tte power of the 2D correlation approach results primarily in an increase of the spectral resolution by dispersal of the peaks along a second dimension that also reveals the time course of the events induced by the perturbation. Correlations between bands are found through the so-called synchronous (&) and asynchronous (i9 spectra that correspond to the real and imaginary parts of the cross-correlation of spectral intensity at two wavenumbers, i.e. that two vibrations of the protein characterized by two different wavenumbers (vj and V2) are affected at the same time (synchronous) or that the vibrations of the functional groups corresponding to the different wavenumbers each change at a different time (asynchronous). In a synchronous 2D map, the peaks located in the diagonal (autopeaks) correspond to

changes in intensity induced by the perturbation, and are always positive, ^e cross-correlation peaks indicate an in-phase relationship between two bands involved. Asynchronous maps show not-in-phase cross-correlation between the bands and this gives an idea of the time course of the events produced by the perturbation.

To obtain 2D-IR correlation spectra the formalism proposed by Noda is usually followed. From the response of the system to the perturbation, a dynamic spectrum is obtained, ^e type of physical information contained in a dynamic spectrum is determined by the perturbation method. Once the dynamic spectrum has been obtained as a matrix formed by the spectra ordered according to the change produced by the perturbation, the Fourier transform gives two components, the real one corresponding to the synchronous spectrum and the imaginary one corresponding to the asynchronous one (Fig. 4.1). In terms of calculation, instead of using a Fourier transform that would require large computation times, an adequate numerical evaluation of 2D correlation intensity is used, ^us, the synchronous 2D correlation intensity expressed as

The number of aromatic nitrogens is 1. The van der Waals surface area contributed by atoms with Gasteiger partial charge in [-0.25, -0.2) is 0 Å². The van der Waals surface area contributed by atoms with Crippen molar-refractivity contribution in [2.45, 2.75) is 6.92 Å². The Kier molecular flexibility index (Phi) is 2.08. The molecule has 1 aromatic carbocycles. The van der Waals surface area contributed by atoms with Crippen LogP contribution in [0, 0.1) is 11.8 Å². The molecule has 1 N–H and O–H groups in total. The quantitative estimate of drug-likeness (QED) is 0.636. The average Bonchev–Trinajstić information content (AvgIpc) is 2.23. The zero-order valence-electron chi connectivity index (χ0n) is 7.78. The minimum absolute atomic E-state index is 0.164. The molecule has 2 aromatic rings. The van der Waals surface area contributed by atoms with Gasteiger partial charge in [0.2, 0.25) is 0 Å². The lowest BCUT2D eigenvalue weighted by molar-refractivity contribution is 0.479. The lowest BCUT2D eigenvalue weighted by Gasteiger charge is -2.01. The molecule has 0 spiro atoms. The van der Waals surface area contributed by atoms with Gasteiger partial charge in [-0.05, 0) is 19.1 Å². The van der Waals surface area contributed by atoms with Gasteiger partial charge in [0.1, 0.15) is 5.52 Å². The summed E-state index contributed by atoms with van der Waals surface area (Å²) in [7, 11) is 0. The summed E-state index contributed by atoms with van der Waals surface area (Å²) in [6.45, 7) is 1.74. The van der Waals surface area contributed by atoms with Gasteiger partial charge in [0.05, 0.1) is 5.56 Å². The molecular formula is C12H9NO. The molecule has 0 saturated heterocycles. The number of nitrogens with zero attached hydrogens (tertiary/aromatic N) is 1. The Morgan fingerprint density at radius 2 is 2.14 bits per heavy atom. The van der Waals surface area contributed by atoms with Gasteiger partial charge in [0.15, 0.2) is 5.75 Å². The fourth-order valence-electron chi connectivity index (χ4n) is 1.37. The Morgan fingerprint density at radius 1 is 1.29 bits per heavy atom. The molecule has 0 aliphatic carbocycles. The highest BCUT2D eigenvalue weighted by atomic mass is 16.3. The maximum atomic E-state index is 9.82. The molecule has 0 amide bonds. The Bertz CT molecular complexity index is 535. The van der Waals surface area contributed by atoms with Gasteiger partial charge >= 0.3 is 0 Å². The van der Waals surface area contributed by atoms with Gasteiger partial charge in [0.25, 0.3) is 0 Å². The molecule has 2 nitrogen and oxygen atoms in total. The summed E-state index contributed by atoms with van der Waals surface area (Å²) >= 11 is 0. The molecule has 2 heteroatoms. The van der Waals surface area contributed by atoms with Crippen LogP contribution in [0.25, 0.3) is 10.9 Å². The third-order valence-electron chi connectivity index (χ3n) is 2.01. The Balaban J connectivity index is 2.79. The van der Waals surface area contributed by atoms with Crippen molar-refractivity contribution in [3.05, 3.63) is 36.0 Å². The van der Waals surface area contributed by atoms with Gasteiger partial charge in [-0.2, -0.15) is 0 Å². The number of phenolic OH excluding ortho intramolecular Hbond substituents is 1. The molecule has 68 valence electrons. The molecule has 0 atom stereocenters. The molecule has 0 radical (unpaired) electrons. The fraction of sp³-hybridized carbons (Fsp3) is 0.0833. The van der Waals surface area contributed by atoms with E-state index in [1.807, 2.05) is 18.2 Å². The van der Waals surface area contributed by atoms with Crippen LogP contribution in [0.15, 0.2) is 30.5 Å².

yj (vj) is the dynamic spectra calculated from the spectral intensities as a deviation from a reference spectrum at a point of physical variable tj.

^e computation of asynchronous 2D correlation intensity is somewhat more complicated. Two approaches can be used, (1) using the Hilbert transform and (2)

a direct procedure, giving similar results (for a detailed discussion on the asynchronous calculation, see Noda and Ozaki 2004).

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